Everyone is concerned about an overvalued stock market. And they should be. You don't reach a full decade of a bull run without asking the reasonable question about stock values. A simple explanation that Warren Buffett once gave for knowing when the market is overvalued doesn't present a full-throated endorsement of market bargains being plentiful right now.
The Berkshire Hathaway chairman and billionaire investor told attendees at the Berkshire annual conference back in May 1998, only a few months before stocks plummeted, that the easiest way to gain confidence that the market is not overvalued is if two conditions are met: "Interest rates remain at or near present levels or go lower, and that corporate profitability in the U.S. stay at the present — or close to the present — levels," which at the time Buffett was speaking were "virtually unprecedented."
"If the two conditions are met," he said, "I think it's not overvalued. And if either of the conditions is breached in an important way, I think it will turn out to be overvalued."
The comments were actually a reinforcement of what Buffett had written in his annual letter to shareholders the year before.
Anyone who follows the markets knows there are widespread concerns right now that stocks are at peak earnings power. Meanwhile, the Federal Reserve is raising interest rates, and it is not only President Donald Trump blaming it for the recent stock market woes, hedge fund giant Ray Dalio said on Thursday that the Fed is causing asset prices to go down.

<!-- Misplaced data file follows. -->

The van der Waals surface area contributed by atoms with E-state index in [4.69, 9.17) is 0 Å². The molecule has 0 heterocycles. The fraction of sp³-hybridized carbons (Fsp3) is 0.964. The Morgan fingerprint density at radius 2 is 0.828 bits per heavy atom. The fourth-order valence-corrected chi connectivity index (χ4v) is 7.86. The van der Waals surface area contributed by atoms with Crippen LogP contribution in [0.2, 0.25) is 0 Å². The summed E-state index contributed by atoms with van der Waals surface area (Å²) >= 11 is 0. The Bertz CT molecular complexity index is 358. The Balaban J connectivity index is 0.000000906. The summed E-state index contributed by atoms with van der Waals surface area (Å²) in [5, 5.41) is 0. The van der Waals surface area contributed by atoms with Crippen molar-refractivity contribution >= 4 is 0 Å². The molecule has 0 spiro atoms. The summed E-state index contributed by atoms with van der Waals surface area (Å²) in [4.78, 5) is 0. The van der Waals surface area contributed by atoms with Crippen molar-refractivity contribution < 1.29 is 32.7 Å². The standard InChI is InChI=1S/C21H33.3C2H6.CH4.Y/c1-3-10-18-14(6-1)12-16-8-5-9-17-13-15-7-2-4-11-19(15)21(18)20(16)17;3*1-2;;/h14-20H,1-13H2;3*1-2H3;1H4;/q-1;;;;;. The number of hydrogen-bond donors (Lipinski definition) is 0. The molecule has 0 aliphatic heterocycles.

It would seem that there is good reason to be reminded of Buffett's words about interest rates. In the late '90s, Buffett also provided a rare presentation at the Allen & Co. conference for industry moguls, in which he said that when interest rates are low, companies get too much easy money and there is no place for investors that makes sense but stocks. Ultimately, the problems will surface and no longer support a rising market. Some of today's tech giants would have been good long-term bets regardless, but about many other stocks, Buffett was right.
Other than his huge stake in Apple — which certainly fits another Buffett mantra, buying great brands that maintain a competitive moat around their value — the billionaire investor hasn't made a major acquisition in years, even though he is sitting on more than $100 billion in cash. The biggest deal he recently made was to buy back near-$1 billion in shares of his own company's stock, a buyback decision he said would be made only at times when he felt Berkshire was trading below its intrinsic value.